Travel_Vic, I think you're getting way too deep in the minutia of statistical analysis. First of all, you say that one needs 10,000 races/horses to establish the significance of a factor and, then, you quote Quirin, whose studies typically encompassed far fewer races/horses. What’s more, impact values and pool impact values are designed to measure handicapping FACTORS and are not really suited for the kind of broad analysis that Chris has presented here. Your desire that he “break down” his data can actually be counterproductive to Chris’ future betting endeavors. In the absence of VERY LARGE sample sizes, breaking down historical data often leads to the “backtesting fallacy.” Remember, Chris gathered his data in a completely random and unbiased way. By searching for niche betting opportunities in the future — identified by breaking down the (insufficient) data he has — his future data will no longer be random and unbiased. And, in my opinion, he will probably not substantially improve his game by doing this. I am always suspicious of handicappers that say they dominate at Track A, but suck at Track B, because, generally, they are basing that opinion on very small sample sizes that can change on a dime. Is Mountaineer different than Saratoga? Of course. But the difference is largely due to the quality of racing, not geography as you imply.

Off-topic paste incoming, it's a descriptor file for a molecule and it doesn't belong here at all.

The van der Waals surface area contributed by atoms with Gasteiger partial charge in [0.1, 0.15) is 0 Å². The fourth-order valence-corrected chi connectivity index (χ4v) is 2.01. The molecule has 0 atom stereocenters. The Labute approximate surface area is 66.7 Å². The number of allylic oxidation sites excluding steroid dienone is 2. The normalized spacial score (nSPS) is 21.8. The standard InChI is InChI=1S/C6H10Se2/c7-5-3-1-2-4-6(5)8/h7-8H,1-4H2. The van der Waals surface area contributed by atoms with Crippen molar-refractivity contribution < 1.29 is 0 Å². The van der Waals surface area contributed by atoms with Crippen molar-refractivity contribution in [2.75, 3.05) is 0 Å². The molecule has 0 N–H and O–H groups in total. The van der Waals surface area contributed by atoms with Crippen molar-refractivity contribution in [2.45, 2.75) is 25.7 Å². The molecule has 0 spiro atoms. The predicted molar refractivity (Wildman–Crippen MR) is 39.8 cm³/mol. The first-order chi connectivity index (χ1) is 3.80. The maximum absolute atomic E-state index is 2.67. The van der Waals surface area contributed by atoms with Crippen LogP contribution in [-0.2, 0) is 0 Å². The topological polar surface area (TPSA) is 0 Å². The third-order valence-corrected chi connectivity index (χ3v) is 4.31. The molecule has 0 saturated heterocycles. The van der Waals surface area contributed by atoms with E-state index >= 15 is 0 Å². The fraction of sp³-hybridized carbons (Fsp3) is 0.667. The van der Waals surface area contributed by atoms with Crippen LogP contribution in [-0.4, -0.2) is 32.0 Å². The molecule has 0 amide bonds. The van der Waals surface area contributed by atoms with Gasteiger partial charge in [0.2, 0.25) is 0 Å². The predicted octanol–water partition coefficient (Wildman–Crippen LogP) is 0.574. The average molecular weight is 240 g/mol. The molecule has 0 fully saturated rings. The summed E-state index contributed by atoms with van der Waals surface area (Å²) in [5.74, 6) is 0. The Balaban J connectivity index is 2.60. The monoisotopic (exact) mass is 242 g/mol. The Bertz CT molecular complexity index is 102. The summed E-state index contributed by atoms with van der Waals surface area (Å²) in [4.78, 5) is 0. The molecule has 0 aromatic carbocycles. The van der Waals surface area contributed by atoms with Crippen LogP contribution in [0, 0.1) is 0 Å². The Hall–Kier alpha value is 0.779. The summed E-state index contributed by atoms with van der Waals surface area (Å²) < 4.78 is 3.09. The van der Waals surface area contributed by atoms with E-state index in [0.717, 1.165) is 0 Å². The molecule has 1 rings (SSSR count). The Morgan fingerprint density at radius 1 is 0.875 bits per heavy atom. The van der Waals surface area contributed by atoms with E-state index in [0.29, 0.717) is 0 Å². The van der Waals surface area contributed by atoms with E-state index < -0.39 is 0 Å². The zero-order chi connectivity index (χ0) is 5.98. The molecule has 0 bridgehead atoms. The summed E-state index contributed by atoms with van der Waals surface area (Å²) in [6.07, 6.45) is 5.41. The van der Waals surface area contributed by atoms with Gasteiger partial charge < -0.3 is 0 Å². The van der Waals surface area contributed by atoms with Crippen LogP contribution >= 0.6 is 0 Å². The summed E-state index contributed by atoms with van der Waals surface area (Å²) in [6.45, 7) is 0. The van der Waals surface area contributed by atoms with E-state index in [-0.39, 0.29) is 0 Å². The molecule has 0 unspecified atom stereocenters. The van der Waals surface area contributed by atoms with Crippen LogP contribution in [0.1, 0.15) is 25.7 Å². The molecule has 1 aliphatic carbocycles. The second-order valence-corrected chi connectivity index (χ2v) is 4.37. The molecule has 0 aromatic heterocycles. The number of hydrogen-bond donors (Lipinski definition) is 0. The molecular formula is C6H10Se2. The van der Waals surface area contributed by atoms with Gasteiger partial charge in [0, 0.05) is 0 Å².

Nice piece, Scott.
Solid analysis Chris!
Did you get those fractions/final time right for Alumni? Wow, you're right, that was a SENSATIONAL debut run.
I really believe that a lot of the “Zenyatta Zealots” emerged as a result of the constant criticism the mare and her connections received. Many racing fans are very passionate about the horses they follow and, rightly or wrongly, take attacks — or even fair, but negative, commentary — regarding them in a very personal way.
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